Neck Exercises: Obstructive Sleep Apnea – Front Neck Muscle
Over the weekend, I was asked about throat and neck exercises for someone with obstructive sleep apnea that uses a Continuous Positive Airway Pressure (CPAP) machine. Obstructive sleep apnea is a medical disorder where the air is partially to completely block in the throat and therefore results in frequent waking and loud snoring.
A CPAP is a machine that monitors breathing and when senses no breath, the machine will give a breath of air to the person. There are many reasons for obstructive sleep apnea and one reason is due to a decrease in muscle tone in the neck, throat, tongue, and jaw. Studies have found that doing throat, jaw, tongue and neck exercises strengthen these areas and reduce obstructive sleep apnea.
Anyone who has obstructive sleep apnea should consult with a medical provider and continue with the regime given to them. Doing neck exercises will help to strengthen the front neck muscles. Other throat, jaw and tongue exercises are helpful as well to increase the overall muscle tone of the throat and neck. These neck exercises for the surrounding throat and neck given here are suggestions and do not replace any other medical treatment.
The focus of neck exercises will to increase the muscle tone in the front of the neck. The neck exercise will also work on the tongue muscles. Start by sitting up straight, your head in a chin tuck and looking straight ahead. Your lips and mouth should be closed. Place the tip of your tongue on the roof of your mouth by your front teeth. Slowly raise your chin towards the ceiling. You should feel the front of your neck tightening up. Hold this position for 10 seconds. Bring your chin back to be parallel with floor. Repeat 10 times.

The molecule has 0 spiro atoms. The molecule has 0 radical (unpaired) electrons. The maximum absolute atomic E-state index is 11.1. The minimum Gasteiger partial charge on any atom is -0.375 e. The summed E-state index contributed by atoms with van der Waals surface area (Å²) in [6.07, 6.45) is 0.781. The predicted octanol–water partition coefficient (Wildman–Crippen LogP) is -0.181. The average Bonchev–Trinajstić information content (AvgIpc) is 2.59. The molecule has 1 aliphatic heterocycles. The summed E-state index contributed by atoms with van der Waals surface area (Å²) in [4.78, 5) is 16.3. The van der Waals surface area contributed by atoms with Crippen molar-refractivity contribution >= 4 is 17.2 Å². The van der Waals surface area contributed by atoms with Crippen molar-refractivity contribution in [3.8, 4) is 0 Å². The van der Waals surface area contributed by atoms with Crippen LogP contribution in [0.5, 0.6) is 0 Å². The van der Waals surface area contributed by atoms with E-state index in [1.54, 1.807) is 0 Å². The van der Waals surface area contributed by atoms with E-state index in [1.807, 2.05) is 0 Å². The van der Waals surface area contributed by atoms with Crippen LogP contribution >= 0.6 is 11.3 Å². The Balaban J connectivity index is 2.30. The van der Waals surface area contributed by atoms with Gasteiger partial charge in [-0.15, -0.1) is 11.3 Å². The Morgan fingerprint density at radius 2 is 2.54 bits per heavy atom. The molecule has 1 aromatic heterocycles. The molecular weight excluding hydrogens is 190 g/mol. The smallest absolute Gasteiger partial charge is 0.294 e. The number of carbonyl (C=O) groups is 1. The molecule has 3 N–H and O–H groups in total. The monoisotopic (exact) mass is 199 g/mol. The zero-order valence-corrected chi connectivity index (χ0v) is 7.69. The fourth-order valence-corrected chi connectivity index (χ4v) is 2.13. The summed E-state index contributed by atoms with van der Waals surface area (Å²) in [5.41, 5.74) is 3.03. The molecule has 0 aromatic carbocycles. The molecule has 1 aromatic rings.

To add the tongue muscles in this neck exercise repeat the previous positions. While tilting your chin towards the ceiling, with constant pressure of your tongue towards the roof of the mouth, slowly slide your tongue from the front of your teeth to the back of your mouth. Lift your tongue from the back of the mouth and move it to the front of the mouth. Repeat 10 times.
When performing these simple neck exercises, you should not feel dizzy, pain or discomfort. Perform these neck exercises twice daily. If you don’t feel the front neck muscles tightening up, close your mouth and jaw a little more. Avoid clenching your teeth really hard. While these neck exercises are to help increase the muscle tone surrounding the throat, they may take some time to reduce the need for a CPAP machine. Other throat, jaw and neck exercises for this condition will be presented at a later time.